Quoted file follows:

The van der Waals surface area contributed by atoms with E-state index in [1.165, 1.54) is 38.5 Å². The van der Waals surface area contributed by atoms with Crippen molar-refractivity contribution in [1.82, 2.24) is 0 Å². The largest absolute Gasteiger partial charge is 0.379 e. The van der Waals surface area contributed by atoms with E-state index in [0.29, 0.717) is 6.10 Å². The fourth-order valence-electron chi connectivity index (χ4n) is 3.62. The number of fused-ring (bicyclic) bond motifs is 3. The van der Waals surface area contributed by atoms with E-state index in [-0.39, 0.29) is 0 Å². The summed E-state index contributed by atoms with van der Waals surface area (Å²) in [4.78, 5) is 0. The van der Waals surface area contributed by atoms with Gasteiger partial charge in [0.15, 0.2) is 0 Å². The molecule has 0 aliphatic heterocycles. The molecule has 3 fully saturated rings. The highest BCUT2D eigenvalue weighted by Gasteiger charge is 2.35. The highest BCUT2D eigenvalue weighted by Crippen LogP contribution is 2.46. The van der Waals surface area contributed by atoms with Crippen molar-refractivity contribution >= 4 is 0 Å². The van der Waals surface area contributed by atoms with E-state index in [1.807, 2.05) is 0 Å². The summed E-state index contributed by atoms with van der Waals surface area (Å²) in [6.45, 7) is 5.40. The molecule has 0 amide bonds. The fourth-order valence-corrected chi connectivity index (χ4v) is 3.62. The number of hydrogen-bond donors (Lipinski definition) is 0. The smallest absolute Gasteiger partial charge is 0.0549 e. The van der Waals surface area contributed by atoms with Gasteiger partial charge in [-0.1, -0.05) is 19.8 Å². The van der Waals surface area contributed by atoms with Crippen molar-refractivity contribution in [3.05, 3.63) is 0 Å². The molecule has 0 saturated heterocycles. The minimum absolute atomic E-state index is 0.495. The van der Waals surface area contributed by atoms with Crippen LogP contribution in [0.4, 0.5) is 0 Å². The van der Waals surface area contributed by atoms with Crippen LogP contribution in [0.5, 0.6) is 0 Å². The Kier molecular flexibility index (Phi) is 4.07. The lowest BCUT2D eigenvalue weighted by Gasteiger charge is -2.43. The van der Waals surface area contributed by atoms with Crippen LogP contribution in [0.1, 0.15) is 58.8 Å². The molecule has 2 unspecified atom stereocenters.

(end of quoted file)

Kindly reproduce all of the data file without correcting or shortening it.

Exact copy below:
The van der Waals surface area contributed by atoms with E-state index in [1.165, 1.54) is 38.5 Å². The van der Waals surface area contributed by atoms with Crippen molar-refractivity contribution in [1.82, 2.24) is 0 Å². The largest absolute Gasteiger partial charge is 0.379 e. The van der Waals surface area contributed by atoms with E-state index in [0.29, 0.717) is 6.10 Å². The fourth-order valence-electron chi connectivity index (χ4n) is 3.62. The number of fused-ring (bicyclic) bond motifs is 3. The van der Waals surface area contributed by atoms with E-state index in [-0.39, 0.29) is 0 Å². The summed E-state index contributed by atoms with van der Waals surface area (Å²) in [4.78, 5) is 0. The van der Waals surface area contributed by atoms with Gasteiger partial charge in [0.15, 0.2) is 0 Å². The molecule has 0 aliphatic heterocycles. The molecule has 3 fully saturated rings. The highest BCUT2D eigenvalue weighted by Gasteiger charge is 2.35. The highest BCUT2D eigenvalue weighted by Crippen LogP contribution is 2.46. The van der Waals surface area contributed by atoms with Crippen molar-refractivity contribution >= 4 is 0 Å². The van der Waals surface area contributed by atoms with E-state index in [1.807, 2.05) is 0 Å². The summed E-state index contributed by atoms with van der Waals surface area (Å²) in [6.45, 7) is 5.40. The molecule has 0 amide bonds. The fourth-order valence-corrected chi connectivity index (χ4v) is 3.62. The number of hydrogen-bond donors (Lipinski definition) is 0. The smallest absolute Gasteiger partial charge is 0.0549 e. The van der Waals surface area contributed by atoms with Gasteiger partial charge in [-0.1, -0.05) is 19.8 Å². The van der Waals surface area contributed by atoms with Crippen molar-refractivity contribution in [3.05, 3.63) is 0 Å². The molecule has 0 saturated heterocycles. The minimum absolute atomic E-state index is 0.495. The van der Waals surface area contributed by atoms with Crippen LogP contribution in [0.4, 0.5) is 0 Å². The van der Waals surface area contributed by atoms with Crippen LogP contribution in [0.5, 0.6) is 0 Å². The Kier molecular flexibility index (Phi) is 4.07. The lowest BCUT2D eigenvalue weighted by Gasteiger charge is -2.43. The van der Waals surface area contributed by atoms with Crippen LogP contribution in [0.1, 0.15) is 58.8 Å². The molecule has 2 unspecified atom stereocenters.